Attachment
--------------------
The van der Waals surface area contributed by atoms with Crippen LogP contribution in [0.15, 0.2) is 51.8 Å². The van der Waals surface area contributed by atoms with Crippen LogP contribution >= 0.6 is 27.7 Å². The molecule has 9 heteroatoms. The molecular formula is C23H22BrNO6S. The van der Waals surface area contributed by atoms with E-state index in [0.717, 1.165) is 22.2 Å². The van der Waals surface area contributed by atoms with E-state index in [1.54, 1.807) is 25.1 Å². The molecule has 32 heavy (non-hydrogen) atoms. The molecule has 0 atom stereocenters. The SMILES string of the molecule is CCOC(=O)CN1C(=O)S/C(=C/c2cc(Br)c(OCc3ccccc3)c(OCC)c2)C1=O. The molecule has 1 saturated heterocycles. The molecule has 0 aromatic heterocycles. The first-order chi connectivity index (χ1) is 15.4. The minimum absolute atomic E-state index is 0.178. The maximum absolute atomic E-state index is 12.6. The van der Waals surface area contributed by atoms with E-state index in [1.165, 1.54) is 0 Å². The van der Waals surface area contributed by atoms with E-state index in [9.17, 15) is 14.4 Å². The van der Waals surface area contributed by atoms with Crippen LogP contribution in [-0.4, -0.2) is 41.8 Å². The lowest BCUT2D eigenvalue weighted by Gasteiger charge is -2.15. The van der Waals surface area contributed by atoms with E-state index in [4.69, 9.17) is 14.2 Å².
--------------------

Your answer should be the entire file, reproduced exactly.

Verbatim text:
The van der Waals surface area contributed by atoms with Crippen LogP contribution in [0.15, 0.2) is 51.8 Å². The van der Waals surface area contributed by atoms with Crippen LogP contribution >= 0.6 is 27.7 Å². The molecule has 9 heteroatoms. The molecular formula is C23H22BrNO6S. The van der Waals surface area contributed by atoms with E-state index in [0.717, 1.165) is 22.2 Å². The van der Waals surface area contributed by atoms with E-state index in [1.54, 1.807) is 25.1 Å². The molecule has 32 heavy (non-hydrogen) atoms. The molecule has 0 atom stereocenters. The SMILES string of the molecule is CCOC(=O)CN1C(=O)S/C(=C/c2cc(Br)c(OCc3ccccc3)c(OCC)c2)C1=O. The molecule has 1 saturated heterocycles. The molecule has 0 aromatic heterocycles. The first-order chi connectivity index (χ1) is 15.4. The minimum absolute atomic E-state index is 0.178. The maximum absolute atomic E-state index is 12.6. The van der Waals surface area contributed by atoms with E-state index in [1.165, 1.54) is 0 Å². The van der Waals surface area contributed by atoms with E-state index in [9.17, 15) is 14.4 Å². The van der Waals surface area contributed by atoms with Crippen LogP contribution in [-0.4, -0.2) is 41.8 Å². The lowest BCUT2D eigenvalue weighted by Gasteiger charge is -2.15. The van der Waals surface area contributed by atoms with E-state index in [4.69, 9.17) is 14.2 Å².